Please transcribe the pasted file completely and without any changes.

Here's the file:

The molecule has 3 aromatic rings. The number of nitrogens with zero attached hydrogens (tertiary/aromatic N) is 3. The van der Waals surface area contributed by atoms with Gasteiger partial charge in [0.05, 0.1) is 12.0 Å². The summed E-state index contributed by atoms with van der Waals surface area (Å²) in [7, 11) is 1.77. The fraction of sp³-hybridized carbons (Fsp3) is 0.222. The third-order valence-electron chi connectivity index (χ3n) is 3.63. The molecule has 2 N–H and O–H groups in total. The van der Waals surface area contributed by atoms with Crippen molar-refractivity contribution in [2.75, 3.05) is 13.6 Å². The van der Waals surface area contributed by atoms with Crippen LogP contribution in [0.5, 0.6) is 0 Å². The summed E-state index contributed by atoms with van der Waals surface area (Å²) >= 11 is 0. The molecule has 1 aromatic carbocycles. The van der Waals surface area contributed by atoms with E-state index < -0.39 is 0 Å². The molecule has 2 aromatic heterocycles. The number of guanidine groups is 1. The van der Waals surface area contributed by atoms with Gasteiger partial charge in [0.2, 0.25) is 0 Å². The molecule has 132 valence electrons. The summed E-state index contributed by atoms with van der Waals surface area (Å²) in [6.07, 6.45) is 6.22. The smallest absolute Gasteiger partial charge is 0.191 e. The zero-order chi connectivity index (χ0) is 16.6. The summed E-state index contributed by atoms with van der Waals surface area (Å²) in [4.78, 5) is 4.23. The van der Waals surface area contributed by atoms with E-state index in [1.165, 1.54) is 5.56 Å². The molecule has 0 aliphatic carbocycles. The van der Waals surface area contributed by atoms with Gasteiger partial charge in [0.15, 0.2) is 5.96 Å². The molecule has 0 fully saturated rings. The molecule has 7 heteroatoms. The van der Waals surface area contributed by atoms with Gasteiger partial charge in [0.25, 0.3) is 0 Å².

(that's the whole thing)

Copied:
The molecule has 3 aromatic rings. The number of nitrogens with zero attached hydrogens (tertiary/aromatic N) is 3. The van der Waals surface area contributed by atoms with Gasteiger partial charge in [0.05, 0.1) is 12.0 Å². The summed E-state index contributed by atoms with van der Waals surface area (Å²) in [7, 11) is 1.77. The fraction of sp³-hybridized carbons (Fsp3) is 0.222. The third-order valence-electron chi connectivity index (χ3n) is 3.63. The molecule has 2 N–H and O–H groups in total. The van der Waals surface area contributed by atoms with Crippen molar-refractivity contribution in [2.75, 3.05) is 13.6 Å². The van der Waals surface area contributed by atoms with Crippen LogP contribution in [0.5, 0.6) is 0 Å². The summed E-state index contributed by atoms with van der Waals surface area (Å²) >= 11 is 0. The molecule has 1 aromatic carbocycles. The van der Waals surface area contributed by atoms with E-state index < -0.39 is 0 Å². The molecule has 2 aromatic heterocycles. The number of guanidine groups is 1. The van der Waals surface area contributed by atoms with Gasteiger partial charge in [0.2, 0.25) is 0 Å². The molecule has 132 valence electrons. The summed E-state index contributed by atoms with van der Waals surface area (Å²) in [6.07, 6.45) is 6.22. The smallest absolute Gasteiger partial charge is 0.191 e. The zero-order chi connectivity index (χ0) is 16.6. The summed E-state index contributed by atoms with van der Waals surface area (Å²) in [4.78, 5) is 4.23. The van der Waals surface area contributed by atoms with E-state index in [1.165, 1.54) is 5.56 Å². The molecule has 0 aliphatic carbocycles. The van der Waals surface area contributed by atoms with Gasteiger partial charge in [0.15, 0.2) is 5.96 Å². The molecule has 0 fully saturated rings. The molecule has 7 heteroatoms. The van der Waals surface area contributed by atoms with Gasteiger partial charge in [0.25, 0.3) is 0 Å².